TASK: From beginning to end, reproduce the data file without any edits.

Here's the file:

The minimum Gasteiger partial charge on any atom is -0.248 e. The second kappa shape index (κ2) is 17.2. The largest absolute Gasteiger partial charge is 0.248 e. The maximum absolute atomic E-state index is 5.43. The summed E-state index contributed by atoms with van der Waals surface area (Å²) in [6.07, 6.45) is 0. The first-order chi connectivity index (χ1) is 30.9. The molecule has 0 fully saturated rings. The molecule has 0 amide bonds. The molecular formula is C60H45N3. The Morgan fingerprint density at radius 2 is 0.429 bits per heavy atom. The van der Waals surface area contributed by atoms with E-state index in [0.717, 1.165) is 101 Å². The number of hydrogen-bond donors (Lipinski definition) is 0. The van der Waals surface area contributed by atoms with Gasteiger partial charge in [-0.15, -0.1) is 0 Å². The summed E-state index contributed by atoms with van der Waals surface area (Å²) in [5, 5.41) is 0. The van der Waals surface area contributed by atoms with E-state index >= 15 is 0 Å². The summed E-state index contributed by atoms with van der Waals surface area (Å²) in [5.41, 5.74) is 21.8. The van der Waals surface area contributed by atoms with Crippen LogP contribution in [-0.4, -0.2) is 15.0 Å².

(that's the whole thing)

The minimum Gasteiger partial charge on any atom is -0.248 e. The second kappa shape index (κ2) is 17.2. The largest absolute Gasteiger partial charge is 0.248 e. The maximum absolute atomic E-state index is 5.43. The summed E-state index contributed by atoms with van der Waals surface area (Å²) in [6.07, 6.45) is 0. The first-order chi connectivity index (χ1) is 30.9. The molecule has 0 fully saturated rings. The molecule has 0 amide bonds. The molecular formula is C60H45N3. The Morgan fingerprint density at radius 2 is 0.429 bits per heavy atom. The van der Waals surface area contributed by atoms with E-state index in [0.717, 1.165) is 101 Å². The number of hydrogen-bond donors (Lipinski definition) is 0. The van der Waals surface area contributed by atoms with Gasteiger partial charge in [-0.15, -0.1) is 0 Å². The summed E-state index contributed by atoms with van der Waals surface area (Å²) in [5, 5.41) is 0. The van der Waals surface area contributed by atoms with E-state index >= 15 is 0 Å². The summed E-state index contributed by atoms with van der Waals surface area (Å²) in [5.41, 5.74) is 21.8. The van der Waals surface area contributed by atoms with Crippen LogP contribution in [-0.4, -0.2) is 15.0 Å².